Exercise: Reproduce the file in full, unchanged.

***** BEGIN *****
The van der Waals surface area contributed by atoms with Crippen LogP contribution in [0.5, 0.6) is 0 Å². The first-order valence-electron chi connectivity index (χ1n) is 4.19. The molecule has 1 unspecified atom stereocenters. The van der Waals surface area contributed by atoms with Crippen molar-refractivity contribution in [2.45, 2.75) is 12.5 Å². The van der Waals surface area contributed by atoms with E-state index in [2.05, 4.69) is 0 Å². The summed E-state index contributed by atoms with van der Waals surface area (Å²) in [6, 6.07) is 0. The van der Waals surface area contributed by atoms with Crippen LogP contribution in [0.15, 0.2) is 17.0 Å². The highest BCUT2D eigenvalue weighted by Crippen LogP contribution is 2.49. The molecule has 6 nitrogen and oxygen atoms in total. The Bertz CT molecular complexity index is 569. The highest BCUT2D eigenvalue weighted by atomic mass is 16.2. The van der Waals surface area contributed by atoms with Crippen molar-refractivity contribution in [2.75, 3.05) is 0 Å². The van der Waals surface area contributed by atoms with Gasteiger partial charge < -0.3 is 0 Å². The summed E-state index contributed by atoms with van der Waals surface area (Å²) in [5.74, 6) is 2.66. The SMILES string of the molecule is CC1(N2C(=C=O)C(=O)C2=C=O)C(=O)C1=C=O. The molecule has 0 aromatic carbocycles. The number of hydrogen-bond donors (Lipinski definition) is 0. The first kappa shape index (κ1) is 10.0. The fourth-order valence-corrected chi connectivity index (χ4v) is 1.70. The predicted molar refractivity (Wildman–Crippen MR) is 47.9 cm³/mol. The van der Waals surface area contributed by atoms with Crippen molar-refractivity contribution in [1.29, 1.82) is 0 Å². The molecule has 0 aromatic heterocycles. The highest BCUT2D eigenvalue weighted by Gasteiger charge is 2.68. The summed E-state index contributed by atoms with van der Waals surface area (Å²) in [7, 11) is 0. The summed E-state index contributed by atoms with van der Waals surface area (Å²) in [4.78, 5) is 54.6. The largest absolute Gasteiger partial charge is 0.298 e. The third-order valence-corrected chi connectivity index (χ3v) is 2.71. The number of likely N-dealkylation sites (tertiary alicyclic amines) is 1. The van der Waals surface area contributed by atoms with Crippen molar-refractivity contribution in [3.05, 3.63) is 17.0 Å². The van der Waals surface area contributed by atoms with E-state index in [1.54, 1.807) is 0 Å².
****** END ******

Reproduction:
The van der Waals surface area contributed by atoms with Crippen LogP contribution in [0.5, 0.6) is 0 Å². The first-order valence-electron chi connectivity index (χ1n) is 4.19. The molecule has 1 unspecified atom stereocenters. The van der Waals surface area contributed by atoms with Crippen molar-refractivity contribution in [2.45, 2.75) is 12.5 Å². The van der Waals surface area contributed by atoms with E-state index in [2.05, 4.69) is 0 Å². The summed E-state index contributed by atoms with van der Waals surface area (Å²) in [6, 6.07) is 0. The van der Waals surface area contributed by atoms with Crippen LogP contribution in [0.15, 0.2) is 17.0 Å². The highest BCUT2D eigenvalue weighted by Crippen LogP contribution is 2.49. The molecule has 6 nitrogen and oxygen atoms in total. The Bertz CT molecular complexity index is 569. The highest BCUT2D eigenvalue weighted by atomic mass is 16.2. The van der Waals surface area contributed by atoms with Crippen molar-refractivity contribution in [2.75, 3.05) is 0 Å². The van der Waals surface area contributed by atoms with Gasteiger partial charge < -0.3 is 0 Å². The summed E-state index contributed by atoms with van der Waals surface area (Å²) in [5.74, 6) is 2.66. The SMILES string of the molecule is CC1(N2C(=C=O)C(=O)C2=C=O)C(=O)C1=C=O. The molecule has 0 aromatic carbocycles. The number of hydrogen-bond donors (Lipinski definition) is 0. The first kappa shape index (κ1) is 10.0. The fourth-order valence-corrected chi connectivity index (χ4v) is 1.70. The predicted molar refractivity (Wildman–Crippen MR) is 47.9 cm³/mol. The van der Waals surface area contributed by atoms with Crippen molar-refractivity contribution in [1.29, 1.82) is 0 Å². The molecule has 0 aromatic heterocycles. The highest BCUT2D eigenvalue weighted by Gasteiger charge is 2.68. The summed E-state index contributed by atoms with van der Waals surface area (Å²) in [7, 11) is 0. The summed E-state index contributed by atoms with van der Waals surface area (Å²) in [4.78, 5) is 54.6. The largest absolute Gasteiger partial charge is 0.298 e. The third-order valence-corrected chi connectivity index (χ3v) is 2.71. The number of likely N-dealkylation sites (tertiary alicyclic amines) is 1. The van der Waals surface area contributed by atoms with Crippen molar-refractivity contribution in [3.05, 3.63) is 17.0 Å². The van der Waals surface area contributed by atoms with E-state index in [1.54, 1.807) is 0 Å².